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Thursday, 7 May 1970

The Postmaster-General wrote to me on 8th January. When I returned to my office at the end of February his reply was drawn to my attention. Early in March I had discussions with him and he explained to me further the difficulties of prosecuting Mr Neylan in view of the fact that upon interview by departmental officials Mr Neylan had claimed that no recording of a telephone conversation had actually been made.

Honourable members can imagine my utter amazement when I learned that during my absence overseas the Abortion Inquiry in Melbourne had accepted taped evidence of a telephone conversation, the recording being made by a Mrs Berman who has been referred to throughout the case, often with great affection. I am fully aware that from a legal point of view there is a Privy Council decision in the case of Kuramu Son of Kari v. the Queen, 1955, in which it was ruled that the way in which evidence had been obtained, whether proper or improper, did not affect its admissibility. I respect fully the question of sub judice but I am not questioning the decision to accept this evidence.

On 2nd April I wrote to the AttorneyGeneral expressing my fears as to the pattern which seems to be developing in this nation. Regulation 16a under the Telephone Communications Acts was inserted in the Telephone Regulations in 1935. The regulation provided that it was an offence, unless authorised by the Department, inter alia to use any apparatus or device to listen to communications passing over authorised telephone lines. In 1960 the regulation was amended to make the recording of such communications an offence. Two decades ago a penalty of a lousy $50 was imposed for infringement. In 1950 Sir Robert Menzies said that he 'gave directions to the Director-General of Security with respect to telephonic interception' and that he required that authority for interception should be given by the Director-General of Security only when on examining a specific case he was perfectly satisfied that the telephone service to be intercepted could reasonably be suspected of being, or likely to be, used for espionage or sabotage or subversive activities'. That is vastly different from the case in Cairns. In 1960 Sir Garfield Barwick, in his second reading speech on the Telephonic Communications Interception Act, said:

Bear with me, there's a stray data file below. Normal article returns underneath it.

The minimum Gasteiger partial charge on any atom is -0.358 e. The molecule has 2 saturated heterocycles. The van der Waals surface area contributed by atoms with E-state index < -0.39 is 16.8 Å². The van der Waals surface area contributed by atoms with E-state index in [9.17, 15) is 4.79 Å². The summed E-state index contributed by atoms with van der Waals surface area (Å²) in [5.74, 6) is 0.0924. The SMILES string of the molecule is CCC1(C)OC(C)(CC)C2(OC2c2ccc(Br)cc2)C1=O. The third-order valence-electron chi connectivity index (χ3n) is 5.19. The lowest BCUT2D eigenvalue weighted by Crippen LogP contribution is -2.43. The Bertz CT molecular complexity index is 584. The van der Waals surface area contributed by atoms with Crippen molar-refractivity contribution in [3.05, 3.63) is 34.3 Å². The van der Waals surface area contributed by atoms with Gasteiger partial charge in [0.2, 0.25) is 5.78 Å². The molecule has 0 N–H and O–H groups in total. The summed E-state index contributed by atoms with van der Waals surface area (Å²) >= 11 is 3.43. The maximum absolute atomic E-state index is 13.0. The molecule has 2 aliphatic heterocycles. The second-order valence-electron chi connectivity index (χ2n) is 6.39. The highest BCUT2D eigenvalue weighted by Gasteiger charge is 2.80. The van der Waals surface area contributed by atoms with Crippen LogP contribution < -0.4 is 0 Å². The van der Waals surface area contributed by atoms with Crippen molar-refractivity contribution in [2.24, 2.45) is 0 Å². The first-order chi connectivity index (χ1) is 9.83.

Eavesdropping is abhorrent to us as a people . . This Government ... has approached this question of permitting the interception of telephonic messages from that point of view It has decided that the security of this Commonwealth is paramount and that it affords good and sufficient reason on appropriate occasions to justify interception. The safety of us all must overbear that desire for individual privacy which we would otherwise wish to accord to everybody.

That is different from the Penridge case and a lot different from the present Abortion Inquiry case in Melbourne.